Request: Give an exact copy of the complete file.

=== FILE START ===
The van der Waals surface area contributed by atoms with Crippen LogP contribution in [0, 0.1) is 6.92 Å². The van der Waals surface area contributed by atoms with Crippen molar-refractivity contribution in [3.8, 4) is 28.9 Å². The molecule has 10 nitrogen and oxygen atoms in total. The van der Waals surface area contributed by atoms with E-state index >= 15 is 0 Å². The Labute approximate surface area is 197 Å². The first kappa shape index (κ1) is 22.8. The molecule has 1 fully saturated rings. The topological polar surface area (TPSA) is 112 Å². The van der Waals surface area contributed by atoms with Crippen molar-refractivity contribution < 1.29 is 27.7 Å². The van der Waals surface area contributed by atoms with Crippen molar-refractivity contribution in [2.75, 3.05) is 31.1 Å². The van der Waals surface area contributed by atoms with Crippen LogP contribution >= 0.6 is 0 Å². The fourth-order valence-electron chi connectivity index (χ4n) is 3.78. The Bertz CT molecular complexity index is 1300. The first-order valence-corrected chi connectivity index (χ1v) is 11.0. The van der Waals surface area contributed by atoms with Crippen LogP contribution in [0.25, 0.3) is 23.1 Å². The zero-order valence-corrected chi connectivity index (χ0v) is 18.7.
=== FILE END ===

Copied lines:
The van der Waals surface area contributed by atoms with Crippen LogP contribution in [0, 0.1) is 6.92 Å². The van der Waals surface area contributed by atoms with Crippen molar-refractivity contribution in [3.8, 4) is 28.9 Å². The molecule has 10 nitrogen and oxygen atoms in total. The van der Waals surface area contributed by atoms with E-state index >= 15 is 0 Å². The Labute approximate surface area is 197 Å². The first kappa shape index (κ1) is 22.8. The molecule has 1 fully saturated rings. The topological polar surface area (TPSA) is 112 Å². The van der Waals surface area contributed by atoms with Crippen molar-refractivity contribution < 1.29 is 27.7 Å². The van der Waals surface area contributed by atoms with Crippen molar-refractivity contribution in [2.75, 3.05) is 31.1 Å². The van der Waals surface area contributed by atoms with Crippen LogP contribution >= 0.6 is 0 Å². The fourth-order valence-electron chi connectivity index (χ4n) is 3.78. The Bertz CT molecular complexity index is 1300. The first-order valence-corrected chi connectivity index (χ1v) is 11.0. The van der Waals surface area contributed by atoms with Crippen LogP contribution in [0.25, 0.3) is 23.1 Å². The zero-order valence-corrected chi connectivity index (χ0v) is 18.7.